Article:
Government of Zimbabwe supports forestry sector practitioners to develop low carbon emission initiatives

By Wallace Mawire

Lawrence Mashungu
Lawrence Mashungu

The Government of Zimbabwe in collaboration with United Nations Development Programme (UNDP) with support from the Russian Trust Fund has began an initiative  on the harmonization of the tertiary education curriculum for Low Emission Development Strategy (LEDS) and Measurement Reporting and Verification (MRV) Training in Zimbabwe’s Forestry Sector.

According to Mr Lawrence Mashungu from the Climate Change Management Department speaking on behalf of Mr  Washington Zhakata, Director for the Climate Change Management Department in the Ministry of Lands, Agriculture, Water, Climate and Rural Resettlement at a  workshop on the harmonization of curriculum for low emission development strategy and measurement reporting and verification training in Zimbabwe’s forestry sector held in Harare on 17 to 18 July, 2019, the government of Zimbabwe is implementing a programme, Support Towards Implementing Zimbabwe’s Nationally Determined Contributions (NDC) under the Paris Agreement on climate change (STIZ-NDC) with support from the UNDP-Russian Trust Fund which aims to develop the Low Emission Development Strategy (LEDS) in order to provide clear direction for low emission development and to build a functional, effective and sustainable domestic Measuring, Reporting and Verification (MRV) system for tracking low emission development in Zimbabwe.

“To facilitate effective and sustainable implementation of the Low Emission Development Strategy   in Zimbabwe, capacity building for developing viable low emission development projects and MRV systems of greenhouse gas (GHGs) emissions is necessary. This can only be achieved through a well-structured forestry education curriculum that clearly articulates climate change mitigation issues and the Low Emission Development Strategy,” Mr Mashungu said.

Following a training on improved Tools and Methodologies for Measurement Reporting and Verification  Systems based on International Panel on Climate Change (IPCC) methodologies conducted on the 5h to the 9th of November 2018 at the Zimbabwe Institute for Public Administration and Management (ZIPAM), the need to develop a tertiary education curriculum that will ensure that future forestry practitioners have skills, knowledge, and attitudes to sustain the objectives of the LEDS and MRV for GHGs in the forestry sector was identified.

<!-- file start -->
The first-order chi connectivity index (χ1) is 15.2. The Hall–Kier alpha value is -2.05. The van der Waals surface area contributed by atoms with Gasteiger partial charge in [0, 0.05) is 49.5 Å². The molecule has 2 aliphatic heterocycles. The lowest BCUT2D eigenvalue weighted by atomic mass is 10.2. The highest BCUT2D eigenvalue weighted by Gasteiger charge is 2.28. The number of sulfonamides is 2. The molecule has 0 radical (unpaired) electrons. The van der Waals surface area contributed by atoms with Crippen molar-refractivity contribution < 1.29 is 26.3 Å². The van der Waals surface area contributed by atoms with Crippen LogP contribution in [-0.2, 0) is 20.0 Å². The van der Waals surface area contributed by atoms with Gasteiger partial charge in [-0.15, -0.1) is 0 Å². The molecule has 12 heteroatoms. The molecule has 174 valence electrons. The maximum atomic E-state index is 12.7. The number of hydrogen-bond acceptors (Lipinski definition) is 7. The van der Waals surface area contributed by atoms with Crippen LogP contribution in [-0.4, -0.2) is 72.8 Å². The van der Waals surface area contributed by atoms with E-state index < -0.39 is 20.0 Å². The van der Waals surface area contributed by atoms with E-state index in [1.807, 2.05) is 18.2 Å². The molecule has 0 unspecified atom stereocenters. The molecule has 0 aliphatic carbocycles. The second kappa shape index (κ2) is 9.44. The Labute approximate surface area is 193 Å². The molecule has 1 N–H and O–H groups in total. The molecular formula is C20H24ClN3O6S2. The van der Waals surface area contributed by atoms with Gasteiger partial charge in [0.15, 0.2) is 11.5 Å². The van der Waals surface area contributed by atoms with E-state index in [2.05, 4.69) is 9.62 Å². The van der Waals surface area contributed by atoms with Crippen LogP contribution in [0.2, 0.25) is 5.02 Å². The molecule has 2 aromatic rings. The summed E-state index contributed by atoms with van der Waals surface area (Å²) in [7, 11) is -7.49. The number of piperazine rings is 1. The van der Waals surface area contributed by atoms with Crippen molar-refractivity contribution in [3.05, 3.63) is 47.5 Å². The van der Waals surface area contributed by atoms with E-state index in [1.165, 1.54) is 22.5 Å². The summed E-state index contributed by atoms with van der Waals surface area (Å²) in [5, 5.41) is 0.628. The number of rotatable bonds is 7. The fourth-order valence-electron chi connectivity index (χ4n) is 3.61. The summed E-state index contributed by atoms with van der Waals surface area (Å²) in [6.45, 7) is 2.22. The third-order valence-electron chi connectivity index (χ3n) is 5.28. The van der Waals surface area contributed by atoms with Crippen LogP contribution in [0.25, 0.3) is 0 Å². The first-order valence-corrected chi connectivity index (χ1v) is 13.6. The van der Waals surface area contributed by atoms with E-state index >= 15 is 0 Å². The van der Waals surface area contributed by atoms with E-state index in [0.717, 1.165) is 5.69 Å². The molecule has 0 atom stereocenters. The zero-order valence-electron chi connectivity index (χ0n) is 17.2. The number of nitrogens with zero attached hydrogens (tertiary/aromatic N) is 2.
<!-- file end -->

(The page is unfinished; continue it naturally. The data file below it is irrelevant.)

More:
It is reported that inclusion of aspects of Low Emission Development Strategy and Measurement Reporting and Verification  for Green House Gas (GHG) emission in the forestry curriculum will enhance capacity for sector institutions to effectively implement the Low Emission Development Strategy (LEDS) including Measurement Reporting and Verification  for Green House Gas emissions.

“This will also enhance work under the National Communications Office reporting to the United Nations Framework Convention on Climate Change (UNFCCC),” Mr Mashungu said.

Mr Mashungu said that the project also aims at facilitating partnerships with investors and companies including Russian business actors and the academic institutions in order to open up investments, collaborations and technological exchange for low emission development.

The training workshop was attended by practitioners and students from universities in Zimbabwe and forestry sector institutions.

The   training focused on review of the curricula offered in institutions awarding forestry qualifications based on   guidelines for developing training materials, identifying information gaps in view of low emission development strategy and green house gas emissions accounting concepts and the designing of an appropriate curriculum outline that addresses identified gaps for low emission development strategy and green house gas emissions accounting concepts.

Following the training, w workshop report  is expected to be produced itemizing gaps in the tertiary forestry curriculum, capacity requirements for low emission development strategy and green house gas accounting and a detailed curriculum outline that addresses the identified gaps.

There are also plans for the production of a draft curriculum for circulation and adoption of the curriculum in the institutions and implementations time frames.

It is reported that the process will take about a year comprising a series of meetings initiated by respective forestry departments at the academic institutions with involvement of the Zimbabwe Council for Higher Education (ZIMCHE), the coordinating body of all universities in the country.



Related Articles

Leave a Reply

Your email address will not be published. Required fields are marked *

Back to top button